4. So I’m in a catch 22 situation: If I seek immediate treatment for my wrapping paper phobia, I will not have time for wrapping presents.
3. Plus, as a result of the tendon I severed 2 months ago, my left thumb has a bad case of oppositional defiance disorder (ODD) and is in therapy, too. Which means even less time for wrapping presents.
2. Though gift bags are the obvious solution to my gift wrapping issues, I am too much of a cheapskate to buy them. So I’ve developed this habit of saving gift bags from year to year and store them in a big drawer.
1. Every Christmas season, when I open the drawer and see the big pile of wrinkled gift bags, I realize that I’m more like Mom than I want to admit. And I thought Christmas was designed to gloss over harsh realities like that.
How about you? Do you love or hate wrapping presents? Tell us why in the comment box.
A couple weeks ago, a friend gave us oodles of apples from an apple tree that blew over in the wind. After they were delivered, the Man of Steel helped me freeze a whole bunch of applesauce, 3 apple pies, and 2 dozen apple dumplings. You’ll find the recipe for apple dumplings below.
Mom’s Apple Dumplings
Step 1: Make a batch of Grandma Conrad’s Never Fail Pie Crust. Let it sit for at least 10 minutes.
Step 2: In a saucepan, combine 2 cups water, 1/2 cup sugar, 3 tablespoons butter (or Earth Balance Vegan Stick for a non-dairy version), and 1/4 teaspoon cinnamon. Bring to a rolling boil. Remove from heat and set aside.
Step 3: Peel, core, and slice 6–8 cups of apples. Put them in a large mixing bowl. Add 1/4 cup of sugar and 1 1/2 teaspoons cinnamon. Mix together until apples are coated with sugar and cinnamon.
Step 4: Preheat the oven to 425 degrees. Take 1/4 of the pie dough and roll it into a rectangle about 15 inches long and 8 inches wide.
With a paring knife, cut the dough into 6 pieces.
Fill each section of dough with as much of the apple mixture as it can hold.
Fold the dough up and around the apples.
Place 12 dumplings in a 9 x 13 inch baking pan. Pour the syrup over the dumplings.
Bake the dumplings at 425 degrees for 15 minutes. Turn the oven down to 350 degrees. Continue baking for 30–35 minutes until the apples are soft when a fork is inserted into one of the dumplings.
Cool and serve with ice cream, milk, or half-and-half.
Camp Dorothy’s very own Thelma and Louise are home, dog-tired and sweaty, after a hot weekend on the road. And I mean hot. Really hot. How hot was it?
I’m glad you asked.
If you remember, the purpose of our trip was to attend the 67th high school reunion for Camp Dorothy’s namesake. The reunion supper was held in Pipestone, Minnesota’s historic hotel, the Calumet Inn. The Calumet was restored some years back, and just got a second facelift, courtesy of the folks at Hotel Hell.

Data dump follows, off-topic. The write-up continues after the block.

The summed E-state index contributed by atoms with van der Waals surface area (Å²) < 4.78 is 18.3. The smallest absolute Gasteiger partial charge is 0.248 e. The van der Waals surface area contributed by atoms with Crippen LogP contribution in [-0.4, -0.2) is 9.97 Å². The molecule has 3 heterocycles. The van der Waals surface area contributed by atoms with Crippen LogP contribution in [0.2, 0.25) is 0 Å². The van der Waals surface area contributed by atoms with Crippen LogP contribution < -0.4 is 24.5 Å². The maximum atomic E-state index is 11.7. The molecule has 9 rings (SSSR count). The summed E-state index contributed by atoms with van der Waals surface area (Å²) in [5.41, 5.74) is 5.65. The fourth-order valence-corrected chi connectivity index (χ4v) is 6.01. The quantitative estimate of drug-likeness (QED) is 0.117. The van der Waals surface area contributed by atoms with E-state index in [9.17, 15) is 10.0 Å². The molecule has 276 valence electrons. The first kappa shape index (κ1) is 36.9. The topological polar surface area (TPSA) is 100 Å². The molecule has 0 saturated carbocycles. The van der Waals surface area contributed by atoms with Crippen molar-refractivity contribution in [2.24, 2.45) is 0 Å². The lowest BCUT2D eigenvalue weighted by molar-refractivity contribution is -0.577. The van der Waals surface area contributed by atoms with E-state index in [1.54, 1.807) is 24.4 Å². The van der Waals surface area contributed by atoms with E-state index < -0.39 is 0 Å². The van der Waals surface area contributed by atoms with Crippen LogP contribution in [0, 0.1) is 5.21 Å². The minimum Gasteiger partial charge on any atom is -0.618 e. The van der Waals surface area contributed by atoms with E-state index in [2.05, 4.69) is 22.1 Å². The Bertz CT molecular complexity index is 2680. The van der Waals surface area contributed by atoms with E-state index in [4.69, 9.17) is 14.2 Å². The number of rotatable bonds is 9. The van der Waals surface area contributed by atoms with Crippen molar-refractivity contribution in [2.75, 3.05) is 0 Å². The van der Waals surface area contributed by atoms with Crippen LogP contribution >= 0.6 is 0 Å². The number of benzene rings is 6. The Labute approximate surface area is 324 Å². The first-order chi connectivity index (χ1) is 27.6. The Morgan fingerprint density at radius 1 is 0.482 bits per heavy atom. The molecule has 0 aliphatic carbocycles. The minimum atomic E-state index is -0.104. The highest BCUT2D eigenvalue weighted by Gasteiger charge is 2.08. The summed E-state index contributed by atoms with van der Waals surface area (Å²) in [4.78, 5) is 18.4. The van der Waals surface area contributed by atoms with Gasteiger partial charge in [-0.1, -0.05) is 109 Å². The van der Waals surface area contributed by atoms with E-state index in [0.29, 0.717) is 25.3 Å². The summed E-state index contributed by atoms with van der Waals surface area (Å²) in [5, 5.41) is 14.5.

I’m not making this up.
The weather turned hot, hot, hot on Saturday with heat and humidity both in the upper 90s. So the camp director made a recognizance run before the festivities, to scope out parking spots and the quickest, most stairless route for Dorothy. That done, the clueless camp director returned to the overnight digs so she and Dorothy could get all gussied up for a hot night on the town. Which turned out to be a whole lot hotter than anticipated.
Because the air conditioning was out at the Inn.
Though the staff had fans to keep the air moving, kept the ice water flowing, and even handed out damp, chilled washcloths, it was still hot. So hot my dress stuck to the varnish on the back of the wooden chair every time I leaned forward. So hot condensation puddles formed instantly beneath cold glasses. (BTW, it’s possible to surreptitiously wet one’s hand in the puddle and trickle water down one’s leg, arms, and cleavage without being detected. Don’t ask how I know this.) So hot the establishment treated everyone to a free round of drinks.
Why we didn’t pack up and move to an air conditioned venue?
Because once octogenarions get where they’re going they tend to stay put. Two members used walkers and three used canes, and though the remainder of the group was surprisingly spry and ambulatory, they were also sympathetic to the limitations of their former classmates.
So there we were, two hot babes out on the town.
One with her dress stuck to the back of the chair. The other swapping stories with former classmates. Both of them enjoying the music provided by a male quartet (with one member who graduated in 1942) whose only nod to the the heat was to sit on tall stools as they sang. Sure, we were hot. But, we were also alive.
What more could two hot babes out on the town wish for?